Other types of materials have also been known in the construction trades for insulating a building. For example, one well known product is sold under the trademark Tyvek and is supplied in rolls or sheets and is used to encase the sheathing of a building prior to adding a siding of aluminum, wood or brick thereto.

U.S. Pat. Nos. 4,974,382 and 5,134,831 each describes an infiltration barrier used in building construction including a flexible substrate sheet with at least one metalized layer thereon. As described, the barrier sheets may be installed on wall or roof sheathing panels, such as gypsum sheathing panels.

U.S. Pat. No. 5,147,481 describes the use of various plastic foam materials which are used in insulation boards for various types of buildings such as barns. These foam materials may include polyurethanes, polyolefins or polymers or copolymers derived from polymerizable alkenyl aromatic compounds.

U.S. Pat. No. 4,087,296 describes various foam-membrane sandwiches employing a polyurethane pre-foam which is of rigid construction.

U.S. Pat. No. 4,828,635 describes the use of laminated thermal insulation panels wherein a board made of expanded molded polystyrene is provided with an impervious membrane, such as a TYVEK membrane described as a sheet of fine synthetic fibers composed of non-woven spun-bonded olefin.

U.S. Pat. No. 3,121,649 describes the use of an insulating blanket formed of fibrous materials such as fiberglass or rockwool.

In general, the types of insulation products which have been known are of relatively expensive construction or require a relatively large amount of manual labor and time in order to install.

Accordingly, it is an object of the invention to provide an insulation barrier of relatively simple inexpensive construction which can be readily put in place.

It is another object of the invention to provide an insulation barrier which has multiple uses.

It is another object of the invention to provide an insulation barrier which can be put in place in substantially less time than is required for a rigid foamed insulation barrier.

Briefly, the invention provides an insulation barrier which employs a flexible foamed polyethylene body. In this respect, the foamed polyethylene may be made in individual panels, for example, having a width of up to 4 feet and lengths of up to 8 feet. Alternatively, the foamed polyethylene body may be supplied in roll or continuous web form having lengths of 40 to 100 feet or more. Typically, the thickness of the body is from 1/32 to 1/2 inches and the body has a density of from 0.6 to 10 pounds per cubic foot.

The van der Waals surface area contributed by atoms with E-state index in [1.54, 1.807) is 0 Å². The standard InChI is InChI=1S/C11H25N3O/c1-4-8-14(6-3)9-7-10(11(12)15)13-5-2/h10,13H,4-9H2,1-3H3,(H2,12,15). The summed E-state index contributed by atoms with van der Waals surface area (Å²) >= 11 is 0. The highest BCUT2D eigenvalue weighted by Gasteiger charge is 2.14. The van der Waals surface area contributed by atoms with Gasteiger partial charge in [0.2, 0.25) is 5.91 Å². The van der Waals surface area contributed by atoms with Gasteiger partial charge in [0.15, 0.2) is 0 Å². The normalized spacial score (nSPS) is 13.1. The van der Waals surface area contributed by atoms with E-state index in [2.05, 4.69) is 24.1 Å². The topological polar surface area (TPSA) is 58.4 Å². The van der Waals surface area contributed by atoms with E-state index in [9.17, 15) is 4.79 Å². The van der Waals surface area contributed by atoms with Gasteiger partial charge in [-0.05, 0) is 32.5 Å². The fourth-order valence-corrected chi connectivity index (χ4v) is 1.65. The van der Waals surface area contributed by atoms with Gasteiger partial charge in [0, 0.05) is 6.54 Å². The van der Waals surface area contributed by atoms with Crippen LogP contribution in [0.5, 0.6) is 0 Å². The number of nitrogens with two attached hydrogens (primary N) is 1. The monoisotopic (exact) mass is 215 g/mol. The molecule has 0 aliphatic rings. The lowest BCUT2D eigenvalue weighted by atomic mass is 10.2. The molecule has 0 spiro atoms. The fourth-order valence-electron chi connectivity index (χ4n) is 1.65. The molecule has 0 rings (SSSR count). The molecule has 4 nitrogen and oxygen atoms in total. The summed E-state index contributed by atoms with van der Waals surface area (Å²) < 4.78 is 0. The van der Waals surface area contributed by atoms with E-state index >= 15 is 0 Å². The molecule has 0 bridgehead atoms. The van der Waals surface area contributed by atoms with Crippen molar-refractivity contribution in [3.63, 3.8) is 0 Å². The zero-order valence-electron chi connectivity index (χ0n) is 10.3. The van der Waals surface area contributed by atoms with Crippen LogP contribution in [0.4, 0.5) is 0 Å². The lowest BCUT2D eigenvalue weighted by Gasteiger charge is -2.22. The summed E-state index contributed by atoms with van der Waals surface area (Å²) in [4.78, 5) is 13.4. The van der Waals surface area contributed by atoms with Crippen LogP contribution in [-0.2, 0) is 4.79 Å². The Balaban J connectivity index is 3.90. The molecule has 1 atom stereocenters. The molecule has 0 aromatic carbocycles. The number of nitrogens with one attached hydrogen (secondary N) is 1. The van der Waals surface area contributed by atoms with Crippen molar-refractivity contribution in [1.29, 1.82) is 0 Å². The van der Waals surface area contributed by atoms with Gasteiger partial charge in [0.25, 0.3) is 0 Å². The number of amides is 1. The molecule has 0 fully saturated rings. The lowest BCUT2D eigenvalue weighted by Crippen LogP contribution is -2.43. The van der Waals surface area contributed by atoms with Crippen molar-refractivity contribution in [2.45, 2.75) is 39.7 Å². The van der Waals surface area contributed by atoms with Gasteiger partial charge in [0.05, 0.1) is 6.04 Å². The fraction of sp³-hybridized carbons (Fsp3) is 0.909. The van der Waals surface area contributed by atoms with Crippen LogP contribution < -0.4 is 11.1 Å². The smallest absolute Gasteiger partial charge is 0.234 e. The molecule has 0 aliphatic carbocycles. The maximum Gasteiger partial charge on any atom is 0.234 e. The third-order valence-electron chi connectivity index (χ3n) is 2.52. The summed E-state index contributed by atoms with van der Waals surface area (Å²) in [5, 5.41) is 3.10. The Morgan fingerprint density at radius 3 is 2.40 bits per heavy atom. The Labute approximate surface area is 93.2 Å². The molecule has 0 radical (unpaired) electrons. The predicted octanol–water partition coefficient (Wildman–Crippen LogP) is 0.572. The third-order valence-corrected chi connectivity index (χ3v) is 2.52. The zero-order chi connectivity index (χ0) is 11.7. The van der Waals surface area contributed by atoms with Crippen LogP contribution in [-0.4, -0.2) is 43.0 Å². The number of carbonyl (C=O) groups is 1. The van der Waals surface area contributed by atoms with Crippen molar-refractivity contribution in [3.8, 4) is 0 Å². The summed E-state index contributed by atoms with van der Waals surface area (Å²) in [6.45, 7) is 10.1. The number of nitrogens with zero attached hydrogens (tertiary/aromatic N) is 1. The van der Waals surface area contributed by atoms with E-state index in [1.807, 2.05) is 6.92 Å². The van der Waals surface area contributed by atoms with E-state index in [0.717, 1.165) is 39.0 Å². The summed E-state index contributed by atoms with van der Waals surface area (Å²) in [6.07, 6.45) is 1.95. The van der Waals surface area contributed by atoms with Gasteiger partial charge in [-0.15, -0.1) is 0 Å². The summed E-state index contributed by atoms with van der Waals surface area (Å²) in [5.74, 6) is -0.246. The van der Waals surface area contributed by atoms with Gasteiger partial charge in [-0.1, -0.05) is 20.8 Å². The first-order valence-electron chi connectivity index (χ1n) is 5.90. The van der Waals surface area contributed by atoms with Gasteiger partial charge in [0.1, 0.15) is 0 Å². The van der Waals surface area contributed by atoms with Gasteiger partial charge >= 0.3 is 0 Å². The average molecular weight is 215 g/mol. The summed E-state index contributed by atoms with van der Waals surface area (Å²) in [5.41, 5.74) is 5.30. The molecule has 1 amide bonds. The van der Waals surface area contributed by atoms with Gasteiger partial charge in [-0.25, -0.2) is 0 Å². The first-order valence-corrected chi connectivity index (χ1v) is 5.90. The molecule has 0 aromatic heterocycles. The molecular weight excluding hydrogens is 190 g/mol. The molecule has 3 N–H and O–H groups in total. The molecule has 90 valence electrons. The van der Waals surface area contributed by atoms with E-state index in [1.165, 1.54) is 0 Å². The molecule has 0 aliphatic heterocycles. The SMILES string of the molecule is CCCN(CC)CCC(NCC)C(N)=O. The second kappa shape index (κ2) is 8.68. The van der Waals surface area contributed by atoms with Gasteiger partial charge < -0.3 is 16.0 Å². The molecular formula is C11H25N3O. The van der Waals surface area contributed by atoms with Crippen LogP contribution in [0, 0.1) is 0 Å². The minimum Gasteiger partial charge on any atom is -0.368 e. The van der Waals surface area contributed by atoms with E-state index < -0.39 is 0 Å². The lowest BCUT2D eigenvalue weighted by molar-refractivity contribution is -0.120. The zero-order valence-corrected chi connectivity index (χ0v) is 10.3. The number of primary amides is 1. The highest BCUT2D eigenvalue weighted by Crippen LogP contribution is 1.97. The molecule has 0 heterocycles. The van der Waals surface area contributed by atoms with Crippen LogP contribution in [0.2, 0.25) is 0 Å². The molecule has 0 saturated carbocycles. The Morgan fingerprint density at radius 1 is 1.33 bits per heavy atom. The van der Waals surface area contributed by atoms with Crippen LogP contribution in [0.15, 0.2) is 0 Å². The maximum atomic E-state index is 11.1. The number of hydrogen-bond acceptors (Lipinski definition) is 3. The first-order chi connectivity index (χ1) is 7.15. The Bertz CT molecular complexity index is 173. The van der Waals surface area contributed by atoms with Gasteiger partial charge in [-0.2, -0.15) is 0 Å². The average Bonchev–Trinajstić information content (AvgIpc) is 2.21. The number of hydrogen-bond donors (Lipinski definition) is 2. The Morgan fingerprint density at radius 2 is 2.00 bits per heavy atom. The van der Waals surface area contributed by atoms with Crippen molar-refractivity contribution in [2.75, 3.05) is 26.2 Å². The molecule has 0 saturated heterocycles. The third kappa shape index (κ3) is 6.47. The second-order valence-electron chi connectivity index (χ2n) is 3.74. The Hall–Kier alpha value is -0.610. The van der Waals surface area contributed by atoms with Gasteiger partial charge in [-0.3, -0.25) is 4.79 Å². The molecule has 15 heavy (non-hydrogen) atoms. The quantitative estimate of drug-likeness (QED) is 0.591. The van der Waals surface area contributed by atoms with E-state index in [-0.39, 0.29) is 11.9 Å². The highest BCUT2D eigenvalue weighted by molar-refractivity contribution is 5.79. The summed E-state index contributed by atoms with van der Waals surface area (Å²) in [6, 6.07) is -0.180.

In one embodiment, the insulation barrier includes a film which is secured to at least one side of the flexible foamed polyethylene substrate. In addition, the film extends outwardly of the substrate at least along one edge or peripheral portion thereof. In this respect, the film may be overlapped onto an adjacent panel or winding of the barrier when in use.

Where the insulation barrier is provided in roll form, the barrier may be wound peripherally around a building having exterior sheathing thereon. In this fashion, one worker would hold one end of the roll at one point of the building while a second worker unwinds the roll and wraps the barrier around the building in a plurality of vertically adjacent windings. The projecting edge of the film may then be placed over an adjacent winding to seal any space between the adjacent windings. During unrolling of the barrier, one of the workers or another worker may fasten the barrier to the sheathing using suitable mechanical fasteners, such as staples from a staple gun.

The insulation barrier may also be applied in panels, for example, within the interior of a building. For example, where a building wall is formed of a plurality, spaced-apart vertically disposed studs, panels of the insulation barrier may be installed between the studs in a manner similar to conventional insulation. Alternatively, the insulation barrier may be applied in roll form by being secured to and transversely of the studs for example by staples or other fasteners. In this case, the flexible foamed polyethylene substrate is disposed in contact with the studs while the polyethylene film faces the inside of a room or vice versa. One advantage of placing the barrier across the studs is that there are no air gaps between the studs and the barrier as would be the possibility with panels. Also, when wall boards, such as sheet rock boards, are subsequently secured to the wall, the barrier is compressed between the respective wall board and a respective stud and the wall boards present a flat appearance to the finished wall.

The insulation barrier may also be used in floors and walls and particularly to damp out creaking noises and the like. In this case, the barrier also acts as a noise insulator.

The film and/or the foamed substrate of the insulation barrier may also be provided with a plurality of small holes to permit the passage of moisture vapor. In this respect, the holes are of a micro-size which is sufficient to permit passage of moisture vapor in response to a difference in air pressure on opposite sides of the barrier. Typically, the holes are spaced apart a distance of from 1 inch to 12 inches from each other.